It was on one such shelf I found a Del Rey-published copy of The Tomb and Other Tales. The cover, depicting a human figure cocooned in spider’s webbing, mouth frozen in a scream of terror, promised hideous delights within. I began reading “The Tomb” there in the aisle, and soon after bought a treasure worth so much more than the dollar-fifty pricetag scratched in grease pencil on its inside cover.
I had heard of Lovecraft before, via my favorite author, Robert A. Heinlein. In his book, The Number of the Beast, a group of adventurers find themselves hopping through different literary universes. For instance, they visit Edgar Rice Burroughs’ Barsoom and L. Frank Baum’s Oz. The only catch is that all four adventurers must have read the same book prior to their journey. They write up a list of all the books they’ve read and compare notes:
“Is H.P. Lovecraft on that list?”
“He only got one vote, Zebbie. Yours.”
“Cthulhu be thanked! Sharpie, his stories fascinate me the way snakes are said to fascinate birds. But I would rather be trapped with the King in Yellow than be caught in the worlds of the Necronomicon.”
I knew him by reputation, and he did not let me down.
It is a delight to play in the singular, unnatural sandbox Lovecraft left for us. Along with Harry and Noah, I’m having way too much fun building our own eldritch sandcastles, and I can’t wait to share them all with you.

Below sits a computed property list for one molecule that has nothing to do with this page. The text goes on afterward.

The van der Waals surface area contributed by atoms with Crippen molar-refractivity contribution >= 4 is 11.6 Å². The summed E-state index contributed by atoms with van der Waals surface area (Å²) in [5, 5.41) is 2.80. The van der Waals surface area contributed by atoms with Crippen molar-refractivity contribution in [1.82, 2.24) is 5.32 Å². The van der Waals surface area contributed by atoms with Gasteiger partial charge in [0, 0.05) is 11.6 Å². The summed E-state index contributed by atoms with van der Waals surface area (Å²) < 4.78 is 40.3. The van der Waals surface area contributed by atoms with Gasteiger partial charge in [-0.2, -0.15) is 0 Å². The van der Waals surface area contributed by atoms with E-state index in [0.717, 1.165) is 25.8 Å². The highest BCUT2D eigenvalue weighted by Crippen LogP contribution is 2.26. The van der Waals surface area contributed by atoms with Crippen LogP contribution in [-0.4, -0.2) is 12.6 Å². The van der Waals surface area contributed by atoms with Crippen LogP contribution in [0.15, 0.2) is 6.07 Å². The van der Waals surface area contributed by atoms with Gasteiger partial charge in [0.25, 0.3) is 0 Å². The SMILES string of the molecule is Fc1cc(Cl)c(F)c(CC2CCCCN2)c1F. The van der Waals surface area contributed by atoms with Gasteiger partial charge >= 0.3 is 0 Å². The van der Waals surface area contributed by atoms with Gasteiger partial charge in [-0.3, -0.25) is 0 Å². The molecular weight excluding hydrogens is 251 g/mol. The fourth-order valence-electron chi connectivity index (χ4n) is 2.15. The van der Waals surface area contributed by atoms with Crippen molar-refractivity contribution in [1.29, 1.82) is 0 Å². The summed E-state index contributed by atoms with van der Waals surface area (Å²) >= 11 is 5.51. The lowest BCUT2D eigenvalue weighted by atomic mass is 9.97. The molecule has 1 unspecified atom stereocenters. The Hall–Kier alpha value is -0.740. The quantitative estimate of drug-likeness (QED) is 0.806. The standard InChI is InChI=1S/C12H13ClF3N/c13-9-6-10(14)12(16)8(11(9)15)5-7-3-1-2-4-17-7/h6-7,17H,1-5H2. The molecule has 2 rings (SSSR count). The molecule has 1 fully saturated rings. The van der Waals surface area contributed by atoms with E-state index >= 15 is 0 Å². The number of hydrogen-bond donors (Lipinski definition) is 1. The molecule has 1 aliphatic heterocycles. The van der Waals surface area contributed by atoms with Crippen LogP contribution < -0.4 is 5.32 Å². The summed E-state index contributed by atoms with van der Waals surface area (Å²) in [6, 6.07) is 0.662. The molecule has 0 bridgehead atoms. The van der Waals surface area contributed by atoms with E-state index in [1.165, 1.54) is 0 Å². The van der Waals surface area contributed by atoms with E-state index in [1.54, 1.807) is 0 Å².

I did a brief spin through a telemarketing gig a week ago. It lasted for less than a week, but not because it was unbearably awful — it was surprisingly pleasant! Nope, I landed a long-term temp day job that is paying me handsomely for my brainpower. That’s a nice feeling, and it’s keeping the lights on at Maison du Snapper.
While I was at the telemarketing gig, I got the idea to write way-too-sincere poetry about telemarketing. It amused me to no end. Perhaps it will amuse you, too:
jump right in
waste no time
get to work
to dial …
… dial …
… dial …
and hope someone picks up
dregs seeking out dregs
hoping chance will sweep us away
desperate for a connection
we did not know we missed
longing for that voice
we’ve never heard before
trying to remember what the
real thing feels like
to defeat you
don’t listen to their words
their broken, hurtful words
listen to their motivation
and pity them their inhumanity
madly dialing numbers
desperate to hear a voice
hear me speak
talk to me
tonight I’m not selling
tonight you’re not buying
tonight we are two
it is not a personal failing
to miss a connection
no one is to blame
for bad timing
to hear your recorded voice
is not to resent you
(how much I would prefer
I am here; I know you’re out there
living our lives